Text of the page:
She continues her observations of the Antoniny herd on September 30, 1884.
“What a pity there have been any English stallions kept here, for now it is very difficult to find one quite pure—and it is only by carefully looking through their pedigrees that Count Joseph is beginning to know himself which are correct and which not. If I were in Count Joseph’s place I would not have any English stallion about the place. But he had more than one and this last year a mare was put ‘by mistake’ to one of these English horse. I should very much like to have something from this stud if we could find a pure one for sale. I wished I could have made a picture of the herd of mares grazing on the edge of the oak forest. It was a lovely sight—for looking at them in that way one could not see the flaws of descent.”
On October 1st Lady Anne makes her most definitive statement in her journal about the purity of the horses at Antonin.
“The intendant caissier and the director of the Stud dined, looking over the Stud Book found that hardly any one of the mares but has a cross in her pedigree – it would therefore be absurd to us to buy anything now; perhaps later on if one of the finest were for sale one might buy her as a specimen, but a colt from any of these would not be valid for breeding. Palatine is the same, here is the flaw in his descent from Shumka II if not otherwise. In fact, Pharaoh seems to be the only actually pure bred Arab here.”
The Blunt’s first meeting with Prince Roman Sangsuzko Jr. was in 1889 in Hungary. Lady Anne writes in her journal on March 21, 1889.
“Then Wilfred had a long talk with Prince Roman Sangsuzko about horses and promised to enquire (through me) about the 3 horses bought in Egypt for the Prince by his brother in law Count Thorn who got them through a Count Zaluski who employed a certain Zimmerman—horse dealer—one grey said to be from Ahmed Pasha.”
November 10, 1899.
“My letter from Prince Sanguszko was an account of the death of poor Bint Azz from a broken leg. She was turned out it appears, anyhow she jumped a ditch, and broke the leg and died leaving no produce. He also told me he has bought an old horse called Mes’ad that was the one sent from the Hejaz to Ali Pasha Sherif (who never bred from him, not being I suppose certain of his origin) and the horse was sold for 11 pounds at the first A.P.S. auction. Prince S. says his produce are good. As the Prince asked for W’s views on the new Russian Stud Book project, I left the letter with W. to answer.”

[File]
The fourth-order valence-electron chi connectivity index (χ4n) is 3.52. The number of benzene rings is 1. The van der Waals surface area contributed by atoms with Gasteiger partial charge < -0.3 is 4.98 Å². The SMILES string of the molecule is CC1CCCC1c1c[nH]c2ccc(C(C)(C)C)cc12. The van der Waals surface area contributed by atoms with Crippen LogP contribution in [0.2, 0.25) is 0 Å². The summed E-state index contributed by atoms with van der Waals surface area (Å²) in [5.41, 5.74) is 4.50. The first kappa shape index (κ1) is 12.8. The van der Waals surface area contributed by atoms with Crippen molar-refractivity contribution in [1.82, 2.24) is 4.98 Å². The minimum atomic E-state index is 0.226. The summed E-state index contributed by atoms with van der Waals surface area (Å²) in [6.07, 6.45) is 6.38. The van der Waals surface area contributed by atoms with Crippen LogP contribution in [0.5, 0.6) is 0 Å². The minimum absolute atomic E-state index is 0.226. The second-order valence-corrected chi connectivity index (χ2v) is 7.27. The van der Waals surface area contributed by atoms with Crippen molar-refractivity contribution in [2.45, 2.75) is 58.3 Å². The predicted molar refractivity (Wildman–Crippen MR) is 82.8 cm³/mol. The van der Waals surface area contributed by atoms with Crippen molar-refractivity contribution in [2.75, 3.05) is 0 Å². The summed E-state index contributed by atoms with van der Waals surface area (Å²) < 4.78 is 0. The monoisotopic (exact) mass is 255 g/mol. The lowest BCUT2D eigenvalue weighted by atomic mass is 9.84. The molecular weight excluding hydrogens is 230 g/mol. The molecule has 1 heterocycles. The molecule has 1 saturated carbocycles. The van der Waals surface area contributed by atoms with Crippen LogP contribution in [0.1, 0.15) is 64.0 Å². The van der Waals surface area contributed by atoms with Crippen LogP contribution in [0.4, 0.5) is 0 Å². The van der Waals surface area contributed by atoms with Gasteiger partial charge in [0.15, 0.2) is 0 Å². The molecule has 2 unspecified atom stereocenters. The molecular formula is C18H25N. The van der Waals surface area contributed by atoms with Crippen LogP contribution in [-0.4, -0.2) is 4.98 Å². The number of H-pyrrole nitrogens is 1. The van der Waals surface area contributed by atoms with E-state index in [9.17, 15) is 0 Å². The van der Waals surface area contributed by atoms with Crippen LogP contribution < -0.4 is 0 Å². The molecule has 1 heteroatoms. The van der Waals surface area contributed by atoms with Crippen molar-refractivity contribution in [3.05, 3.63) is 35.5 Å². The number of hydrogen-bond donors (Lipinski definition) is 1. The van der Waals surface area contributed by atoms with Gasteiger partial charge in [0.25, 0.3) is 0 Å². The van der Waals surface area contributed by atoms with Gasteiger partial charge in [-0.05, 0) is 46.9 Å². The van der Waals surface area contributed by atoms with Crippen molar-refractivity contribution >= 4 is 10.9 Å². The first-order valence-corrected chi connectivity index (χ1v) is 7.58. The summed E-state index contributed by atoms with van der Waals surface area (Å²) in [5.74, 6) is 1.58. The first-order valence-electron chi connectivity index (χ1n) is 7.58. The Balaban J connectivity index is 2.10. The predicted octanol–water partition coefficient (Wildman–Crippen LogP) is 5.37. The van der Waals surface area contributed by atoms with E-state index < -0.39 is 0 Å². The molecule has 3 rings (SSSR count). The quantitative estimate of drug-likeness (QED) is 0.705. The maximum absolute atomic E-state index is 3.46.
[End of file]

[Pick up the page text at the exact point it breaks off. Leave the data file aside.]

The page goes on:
December 24, 1899.
“This day W. replied to Prince Sanguszko’s questions giving his opinion. This was advice to keep his own Slawuta Stud aloof from the new Russian Stud book Arabs as that long established Stud could gain nothing and might lose by being merged into the general official enterprise. It is strange that Prince Sanguszko should be above to prove only 2/3 of Arab blood as certain in his breed whose pedigrees have been carefully kept for 75 years.”
Princes Sanguszko and Scherbatoff also visited Sheykh Obeyd in 1902. This is a year before the 1903 Russian Stud book was published which placed the Sanguszko horses in Part 2 of the book. Separate from the pureblood Arabian horses in Part 1. One has to wonder about the conversations between the Sanguszkos and Scherbatoffs on this trip to Egypt. Certainly, the Russian Stud book project was a topic of conversation. Lady Anne’s entry from February 24, 1902 reads:
“Settled about the mares being cleaned up a little in view of my expected visitors. These were Prince Sanguszko and 2 nice nieces, and Prince and Princess Scherbatoff. The last with one of the Sanguszko nieces came on horseback, the other by train. We had tea and then walked out to the mares. Prince Sanguszko specially liked Kerima, next to Gazieh, however also Shieha, Wujra, B. Fereyha, Wubbr, but he had a generally appreciating manner for the whole lot. He told me he had seen a grey horse belonging to Ibrahim Bey Sherif that was from Ali Pasha Sherif Stud. It is 8 years old, colour of Wujra—still quite grey. Mutlak says the sire was Ibn Nadir. The Russian party came 4.30 and left at 6. They all mean to come again, I believe—Prince Sanguszko and nieces, after a Nile voyage.”
Lady Anne gives this detail about the Antoniny Stud books that she examined almost 25 years previously. She writes in her journal on February 18, 1911 from Egypt.
“I showed Prince M.A. my travelling copy of the C. Stud Book and he was delighted at the form of keeping it (learned from Ct. Potocki)—so that I am to give him a pattern sheet.”